MIL-OSI Security: Defense News: Skagen Welcomes USS Wasp

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Source: United States Navy

The amphibious assault ship USS Wasp (LHD 1), and embarked Marines from the 24th Marine Expeditionary Unit (MEU) Special Operations Capable (SOC), arrived in Skagen for a scheduled refueling and resupply, June 12th, 2024.

Skagen is Wasp’s first port visit since entering the U.S. 6th Fleet area of operations. During the transit across the Atlantic Ocean, Wasp conducted multiple successful replenishments-at-sea with Military Sealift Command supply vessels. Once Wasp had entered the North Sea, conducting a resupply with a NATO member was an opportunity the first-in-class assault ship’s commanding officer, Capt. Christopher Purcell, was eager to seize.

“Having the full support of our NATO Allies make it easier for us to accomplish our mission,” said Purcell. “We’re happy to pull into such a beautiful port and have the chance to interact with the people of Skagen, even if only for a short resupply. The crew would love to visit longer in the future to experience everything the area has to offer.”

Though the Port of Skagen has a long maritime history as home to fleets of civilian fishing vessels, it was not always able to accommodate larger ships, such as Wasp.

The original Skagen fishing harbor was built in 1907. Since then, it has evolved into a port consisting of an industrial harbor that continues to support the fishing industry, as well as facilities for cruise ships. In 2022, a new 600-meter port was built and is now utilized by cruise lines and cargo ships alike. The expansion of its piers and depth of their basin – which allow for bigger ships – has made local harbor pilots a critical necessity.

Jørgen Busk Vestergaard, a Danish harbor pilot in Skagen, boarded Wasp as it entered port to work with the navigation team and guide the ship safely pier-side.

“As typical with American warships, it was a very professional crew,” said Vestergaard. “The biggest difference with bringing in a warship is it’s a lot of people. It was nice to have direct communication with [the person] who gives commands across the ship, and that made it very easy to pull the ship into port.”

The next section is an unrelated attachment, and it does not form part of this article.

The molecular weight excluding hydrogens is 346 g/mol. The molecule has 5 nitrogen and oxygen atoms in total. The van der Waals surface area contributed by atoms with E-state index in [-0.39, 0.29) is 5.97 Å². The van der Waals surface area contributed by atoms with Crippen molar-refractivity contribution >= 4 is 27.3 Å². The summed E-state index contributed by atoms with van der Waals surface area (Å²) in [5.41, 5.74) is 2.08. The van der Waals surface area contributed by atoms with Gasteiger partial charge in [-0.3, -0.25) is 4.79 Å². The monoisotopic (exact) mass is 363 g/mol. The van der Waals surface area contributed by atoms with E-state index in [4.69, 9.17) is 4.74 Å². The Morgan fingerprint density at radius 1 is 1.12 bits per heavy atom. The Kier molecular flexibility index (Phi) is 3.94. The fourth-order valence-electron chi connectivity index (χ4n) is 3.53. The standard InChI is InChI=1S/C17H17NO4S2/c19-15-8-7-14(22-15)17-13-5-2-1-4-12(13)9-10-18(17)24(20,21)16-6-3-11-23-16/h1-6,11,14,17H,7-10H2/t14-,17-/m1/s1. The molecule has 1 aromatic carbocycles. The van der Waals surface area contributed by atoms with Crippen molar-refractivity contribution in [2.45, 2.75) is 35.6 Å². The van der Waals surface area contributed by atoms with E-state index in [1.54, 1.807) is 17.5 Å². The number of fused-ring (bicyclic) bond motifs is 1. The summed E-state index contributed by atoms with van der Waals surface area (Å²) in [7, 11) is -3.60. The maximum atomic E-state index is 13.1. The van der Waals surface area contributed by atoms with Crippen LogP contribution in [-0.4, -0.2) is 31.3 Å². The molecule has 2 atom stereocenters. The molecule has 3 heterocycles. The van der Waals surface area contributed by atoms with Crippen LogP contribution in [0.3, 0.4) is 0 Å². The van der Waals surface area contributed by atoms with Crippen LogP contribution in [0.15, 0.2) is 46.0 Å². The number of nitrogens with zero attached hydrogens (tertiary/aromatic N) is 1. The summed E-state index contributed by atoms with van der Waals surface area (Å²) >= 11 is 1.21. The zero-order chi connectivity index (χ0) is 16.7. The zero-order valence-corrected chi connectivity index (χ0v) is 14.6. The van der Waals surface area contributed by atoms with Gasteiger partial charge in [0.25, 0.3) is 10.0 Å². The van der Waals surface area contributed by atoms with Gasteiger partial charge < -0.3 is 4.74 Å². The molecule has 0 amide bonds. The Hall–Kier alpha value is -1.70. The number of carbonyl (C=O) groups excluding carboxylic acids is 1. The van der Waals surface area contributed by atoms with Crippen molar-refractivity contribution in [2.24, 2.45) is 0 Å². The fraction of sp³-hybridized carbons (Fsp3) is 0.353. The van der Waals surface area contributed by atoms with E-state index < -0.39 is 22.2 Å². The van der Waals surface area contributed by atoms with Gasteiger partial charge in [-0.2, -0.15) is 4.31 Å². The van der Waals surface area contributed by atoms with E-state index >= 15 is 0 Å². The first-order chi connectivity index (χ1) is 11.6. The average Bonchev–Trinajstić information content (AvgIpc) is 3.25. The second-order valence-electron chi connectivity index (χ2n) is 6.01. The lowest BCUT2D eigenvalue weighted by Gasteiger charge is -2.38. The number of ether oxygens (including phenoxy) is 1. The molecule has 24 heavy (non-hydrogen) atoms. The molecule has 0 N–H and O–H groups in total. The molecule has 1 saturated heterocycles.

While in port, Wasp is taking on fuel, such as jet propellant-5 (JP-5), and supplies in the form of food and other dry goods. The planning and logistics of bringing fuel and food for more than 3,000 Sailors and Marines on a 41,000-ton warship is a monumental task for a small fishing town. Cmdr. Lee Eubanks, Wasp’s supply officer, explained how receiving the necessities from Skagen was such a success for the ship.

“We really are stretching our logistics hubs to maximize our capabilities as we operate in the northern 6th Fleet area of operations,” said Eubanks. “We can’t accomplish our mission without resupplying. Having the ability to pull into a town, dock at a pier we’ve never docked at, and be welcomed the way we were, proves that we can accomplish anything with the support of our Allies and partners.”

Wasp is scheduled to participate in Baltic Operations 2024 (BALTOPS24) as the flagship of the Wasp Amphibious Ready Group and embarked 24th MEU (SOC). BALTOPS is an annual, multinational exercise designed to enhance interoperability and demonstrate NATO- and partner-force resolve to defend the Baltic region. The exercise will test the flexibility of joint forces in order to strengthen the combined capabilities necessary for immediate maritime crisis response and regional stability.

You can follow USS Wasp’s adventures on Facebook and Instagram (@usswasp_lhd1)

To learn more about WASP ARG and 24th MEU “Team of Teams,” visit their DVIDS feature page at https://www.dvidshub.net/feature/wasparg24thmeu.

MIL Security OSI